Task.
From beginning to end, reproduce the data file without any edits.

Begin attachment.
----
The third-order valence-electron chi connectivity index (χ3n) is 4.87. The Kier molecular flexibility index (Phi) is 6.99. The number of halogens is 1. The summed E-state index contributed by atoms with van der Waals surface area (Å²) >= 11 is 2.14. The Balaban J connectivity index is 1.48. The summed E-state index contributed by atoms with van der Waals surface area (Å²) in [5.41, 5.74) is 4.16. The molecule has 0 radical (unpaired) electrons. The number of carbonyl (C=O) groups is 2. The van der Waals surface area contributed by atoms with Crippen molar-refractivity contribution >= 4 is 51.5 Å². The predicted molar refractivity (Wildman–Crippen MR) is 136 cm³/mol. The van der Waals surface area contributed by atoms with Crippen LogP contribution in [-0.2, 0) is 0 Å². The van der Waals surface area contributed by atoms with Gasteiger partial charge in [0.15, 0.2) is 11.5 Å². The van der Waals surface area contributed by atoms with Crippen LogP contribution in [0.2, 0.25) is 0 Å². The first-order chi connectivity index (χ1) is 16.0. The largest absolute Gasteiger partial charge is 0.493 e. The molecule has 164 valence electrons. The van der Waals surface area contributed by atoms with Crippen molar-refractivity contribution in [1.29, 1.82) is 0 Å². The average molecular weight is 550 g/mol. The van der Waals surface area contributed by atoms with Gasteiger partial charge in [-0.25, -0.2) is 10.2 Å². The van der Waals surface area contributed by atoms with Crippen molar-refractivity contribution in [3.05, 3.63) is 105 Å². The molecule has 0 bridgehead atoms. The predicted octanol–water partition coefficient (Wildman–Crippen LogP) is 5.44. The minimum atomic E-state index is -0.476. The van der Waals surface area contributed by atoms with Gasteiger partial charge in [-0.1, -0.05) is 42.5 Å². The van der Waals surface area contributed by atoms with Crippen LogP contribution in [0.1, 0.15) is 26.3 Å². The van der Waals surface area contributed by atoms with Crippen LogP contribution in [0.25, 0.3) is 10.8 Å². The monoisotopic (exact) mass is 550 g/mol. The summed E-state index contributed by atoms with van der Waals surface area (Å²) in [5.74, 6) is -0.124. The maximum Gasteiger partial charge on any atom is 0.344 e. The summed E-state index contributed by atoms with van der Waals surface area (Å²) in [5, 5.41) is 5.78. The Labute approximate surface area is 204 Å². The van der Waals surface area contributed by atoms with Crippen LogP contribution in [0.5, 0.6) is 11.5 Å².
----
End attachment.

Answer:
The third-order valence-electron chi connectivity index (χ3n) is 4.87. The Kier molecular flexibility index (Phi) is 6.99. The number of halogens is 1. The summed E-state index contributed by atoms with van der Waals surface area (Å²) >= 11 is 2.14. The Balaban J connectivity index is 1.48. The summed E-state index contributed by atoms with van der Waals surface area (Å²) in [5.41, 5.74) is 4.16. The molecule has 0 radical (unpaired) electrons. The number of carbonyl (C=O) groups is 2. The van der Waals surface area contributed by atoms with Crippen molar-refractivity contribution >= 4 is 51.5 Å². The predicted molar refractivity (Wildman–Crippen MR) is 136 cm³/mol. The van der Waals surface area contributed by atoms with Crippen LogP contribution in [-0.2, 0) is 0 Å². The van der Waals surface area contributed by atoms with Gasteiger partial charge in [0.15, 0.2) is 11.5 Å². The van der Waals surface area contributed by atoms with Crippen LogP contribution in [0.2, 0.25) is 0 Å². The first-order chi connectivity index (χ1) is 16.0. The largest absolute Gasteiger partial charge is 0.493 e. The molecule has 164 valence electrons. The van der Waals surface area contributed by atoms with Crippen molar-refractivity contribution in [1.29, 1.82) is 0 Å². The average molecular weight is 550 g/mol. The van der Waals surface area contributed by atoms with Gasteiger partial charge in [-0.25, -0.2) is 10.2 Å². The van der Waals surface area contributed by atoms with Crippen molar-refractivity contribution in [3.05, 3.63) is 105 Å². The molecule has 0 bridgehead atoms. The predicted octanol–water partition coefficient (Wildman–Crippen LogP) is 5.44. The minimum atomic E-state index is -0.476. The van der Waals surface area contributed by atoms with Gasteiger partial charge in [-0.1, -0.05) is 42.5 Å². The van der Waals surface area contributed by atoms with Crippen LogP contribution in [0.1, 0.15) is 26.3 Å². The van der Waals surface area contributed by atoms with Crippen LogP contribution in [0.25, 0.3) is 10.8 Å². The monoisotopic (exact) mass is 550 g/mol. The summed E-state index contributed by atoms with van der Waals surface area (Å²) in [5.74, 6) is -0.124. The maximum Gasteiger partial charge on any atom is 0.344 e. The summed E-state index contributed by atoms with van der Waals surface area (Å²) in [5, 5.41) is 5.78. The Labute approximate surface area is 204 Å². The van der Waals surface area contributed by atoms with Crippen LogP contribution in [0.5, 0.6) is 11.5 Å².